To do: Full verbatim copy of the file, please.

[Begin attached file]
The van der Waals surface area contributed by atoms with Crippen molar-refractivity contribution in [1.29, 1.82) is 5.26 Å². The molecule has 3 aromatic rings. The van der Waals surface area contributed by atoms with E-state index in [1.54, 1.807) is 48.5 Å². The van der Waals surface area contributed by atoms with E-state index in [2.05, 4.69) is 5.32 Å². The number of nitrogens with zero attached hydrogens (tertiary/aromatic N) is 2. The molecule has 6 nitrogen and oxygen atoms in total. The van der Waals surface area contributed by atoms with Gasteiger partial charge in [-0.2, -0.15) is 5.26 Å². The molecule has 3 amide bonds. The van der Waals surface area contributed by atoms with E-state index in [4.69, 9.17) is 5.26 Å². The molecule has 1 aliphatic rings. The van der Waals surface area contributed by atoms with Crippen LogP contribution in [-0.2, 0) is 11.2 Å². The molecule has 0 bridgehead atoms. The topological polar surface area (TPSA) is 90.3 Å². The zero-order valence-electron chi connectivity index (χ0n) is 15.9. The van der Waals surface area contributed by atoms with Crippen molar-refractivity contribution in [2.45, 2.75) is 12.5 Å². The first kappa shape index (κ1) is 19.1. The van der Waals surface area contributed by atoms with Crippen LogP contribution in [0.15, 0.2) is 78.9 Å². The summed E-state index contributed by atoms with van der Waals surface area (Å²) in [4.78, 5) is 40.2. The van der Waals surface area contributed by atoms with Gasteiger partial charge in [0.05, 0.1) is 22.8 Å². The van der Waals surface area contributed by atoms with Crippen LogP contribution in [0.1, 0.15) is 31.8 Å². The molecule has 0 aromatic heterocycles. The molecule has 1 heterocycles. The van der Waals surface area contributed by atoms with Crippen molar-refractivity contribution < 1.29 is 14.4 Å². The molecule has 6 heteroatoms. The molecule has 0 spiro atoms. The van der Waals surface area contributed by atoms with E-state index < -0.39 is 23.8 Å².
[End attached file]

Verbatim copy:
The van der Waals surface area contributed by atoms with Crippen molar-refractivity contribution in [1.29, 1.82) is 5.26 Å². The molecule has 3 aromatic rings. The van der Waals surface area contributed by atoms with E-state index in [1.54, 1.807) is 48.5 Å². The van der Waals surface area contributed by atoms with E-state index in [2.05, 4.69) is 5.32 Å². The number of nitrogens with zero attached hydrogens (tertiary/aromatic N) is 2. The molecule has 6 nitrogen and oxygen atoms in total. The van der Waals surface area contributed by atoms with Gasteiger partial charge in [-0.2, -0.15) is 5.26 Å². The molecule has 3 amide bonds. The van der Waals surface area contributed by atoms with E-state index in [4.69, 9.17) is 5.26 Å². The molecule has 1 aliphatic rings. The van der Waals surface area contributed by atoms with Crippen LogP contribution in [-0.2, 0) is 11.2 Å². The molecule has 0 bridgehead atoms. The topological polar surface area (TPSA) is 90.3 Å². The zero-order valence-electron chi connectivity index (χ0n) is 15.9. The van der Waals surface area contributed by atoms with Crippen molar-refractivity contribution in [2.45, 2.75) is 12.5 Å². The first kappa shape index (κ1) is 19.1. The van der Waals surface area contributed by atoms with Crippen LogP contribution in [0.15, 0.2) is 78.9 Å². The summed E-state index contributed by atoms with van der Waals surface area (Å²) in [4.78, 5) is 40.2. The van der Waals surface area contributed by atoms with Gasteiger partial charge in [0.05, 0.1) is 22.8 Å². The van der Waals surface area contributed by atoms with Crippen LogP contribution in [0.1, 0.15) is 31.8 Å². The molecule has 0 aromatic heterocycles. The molecule has 1 heterocycles. The van der Waals surface area contributed by atoms with Crippen molar-refractivity contribution < 1.29 is 14.4 Å². The molecule has 6 heteroatoms. The molecule has 0 spiro atoms. The van der Waals surface area contributed by atoms with E-state index < -0.39 is 23.8 Å².